So now our challenge was to do the same for the Mitochondria, Lysosome, and Mitochondrial Ribosome. The roles for the Mitochondrial RNA Transcriptase and Pseudopods were pretty easy, simply transcribe the relevant material (e.g. excited conversations and music lyrics/recipes). But for the other three roles, we needed to carefully define rules to craft our Transitions between Plot Points. So we turned to the central processes involved in making energy in the cell: Glycolysis, Krebs Cycle, and the Electron Transport Chain.

Occurring within the cytoplasm of the cell, Glycolysis is the process of breaking glucose into two pyruvate. The pyruvates move to the Mitochondria for use in the Krebs Cycle to drive the reaction of NAD+ -> NADH and FAD -> FADH2 and store energy in the resulting 3 NADH AND 1 FADH. The Electron Transport Chain (ETC) then uses the energy from NADH and FADH2 to move protons into the intermembrane space between the Mitochondria’s outer and inner membranes. This creates a high proton (H+) concentration within the mitochondria. This proton gradient drives the production of ATP, by creating energy when the protons cross back over into the inner membrane space through ATP Synthase. After all is said and done, a single glucose molecule generates between 32-34 ATP from Glycolysis and the ETC.


Copyright 2010. Nature Education,

As Stinson and I were talking about the Krebs Cycle and how pyruvate was used there, Stinson stopped me. He started explaining that the pyruvate kind of becomes a template for generating NADH and FADH.  I jumped up and started writing fervidly on a white board, the ideas started washing over me and I was almost a little too excited to get them on the page.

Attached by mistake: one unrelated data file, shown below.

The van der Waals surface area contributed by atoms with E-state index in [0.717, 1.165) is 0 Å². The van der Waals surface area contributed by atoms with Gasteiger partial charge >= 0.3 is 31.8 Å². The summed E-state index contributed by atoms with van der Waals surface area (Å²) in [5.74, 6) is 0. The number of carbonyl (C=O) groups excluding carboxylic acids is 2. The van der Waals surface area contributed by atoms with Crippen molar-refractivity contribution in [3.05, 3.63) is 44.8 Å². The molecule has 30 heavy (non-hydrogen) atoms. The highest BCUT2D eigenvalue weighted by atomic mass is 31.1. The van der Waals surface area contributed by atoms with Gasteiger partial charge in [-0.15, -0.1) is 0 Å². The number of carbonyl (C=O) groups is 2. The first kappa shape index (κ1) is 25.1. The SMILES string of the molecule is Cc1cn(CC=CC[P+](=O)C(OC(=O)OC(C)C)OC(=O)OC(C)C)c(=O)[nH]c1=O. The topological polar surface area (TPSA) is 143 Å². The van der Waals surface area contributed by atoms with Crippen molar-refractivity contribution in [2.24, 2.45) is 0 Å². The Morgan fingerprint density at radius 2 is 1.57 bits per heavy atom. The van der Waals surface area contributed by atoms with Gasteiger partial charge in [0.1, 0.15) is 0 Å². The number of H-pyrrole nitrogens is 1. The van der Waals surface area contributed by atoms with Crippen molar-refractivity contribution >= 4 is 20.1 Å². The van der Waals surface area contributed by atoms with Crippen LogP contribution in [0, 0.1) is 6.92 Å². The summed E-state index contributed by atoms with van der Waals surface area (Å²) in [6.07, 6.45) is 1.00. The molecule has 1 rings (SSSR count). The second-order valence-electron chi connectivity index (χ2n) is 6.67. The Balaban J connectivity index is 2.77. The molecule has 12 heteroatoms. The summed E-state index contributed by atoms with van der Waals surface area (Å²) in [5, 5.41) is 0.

The Performance

Our model starts by combining the processing of other food and nutrients with glycolysis. This is the responsibility of the Lysosome. Glucose has ~540 protons, neutrons, and electrons, so the Lysosome will write segments of 540 characters. These will be divided into two parts of 270 characters, Part A and Part B, to signify glucose being divided into 2 pyruvate and sent to the Mitochondria.

So the first job of the Mitochondria will be to take each 270-character long ‘pyruvate’ and write 4 different rough draft transition statements, just like there are 3 NADH + 1 FADH. So Part A will be used to make Part AI, Part AII, Part AIII, & Part AIV and Part B will be used to make Part BI, Part BII, Part BIII, & Part BIV.

Then the Mitochondrial Ribosome will use a transcript of a conversation, provided by the Mitochondrial RNA Transcriptase, to craft segments of Potential Transitions. Each Potential Transition will be one of 4 lengths based on either ELTH, complex I, complex II, complex III, or ATP Synthase. This will generate several half-baked transitions and content relevant to specific plot points, we’ll call these Mitochondrial Proteins.

The Mitochondria’s second job will be to take each iteration of Parts A & B (8 in total) and then make 4 different additions from the Mitochondrial Proteins (or Potential Transitions written by Mitochondrial Ribosome). An addition is the insertion of anything from the Mitochondrial Ribosome or from the Cell Ribosome (who writes the character sheets). It can be any length, but must make sense. The Mitochondria must then make one removal from the new transition as well, since there is net proton movement of 4:1 during the ETC.

Each of these Transitions will be tied to specific Plot Points within our Story Skeleton (written and organized, respectively, by the Microfilaments and Microtubules), starting with the content written by the Mitochondrial Ribosome and Lysosome. The Mitochondria will be able to see the Rough Narrative, written by the Endoplasmic Reticulum. This way the Mitochondria can see the arc of our tale and craft their Transitions so that the whole story makes sense.

We are going to be practicing the Mitochondria and Golgi Apparatus soon, turning our Rough Narrative into a Rough Draft. Then we’ve gotta figure out how the Cell Membrane is going to massage our story into something really worthwhile, with the editing help of the Peroxisome. Let us know if you have any ideas on our process or like this post! Until next time, be well!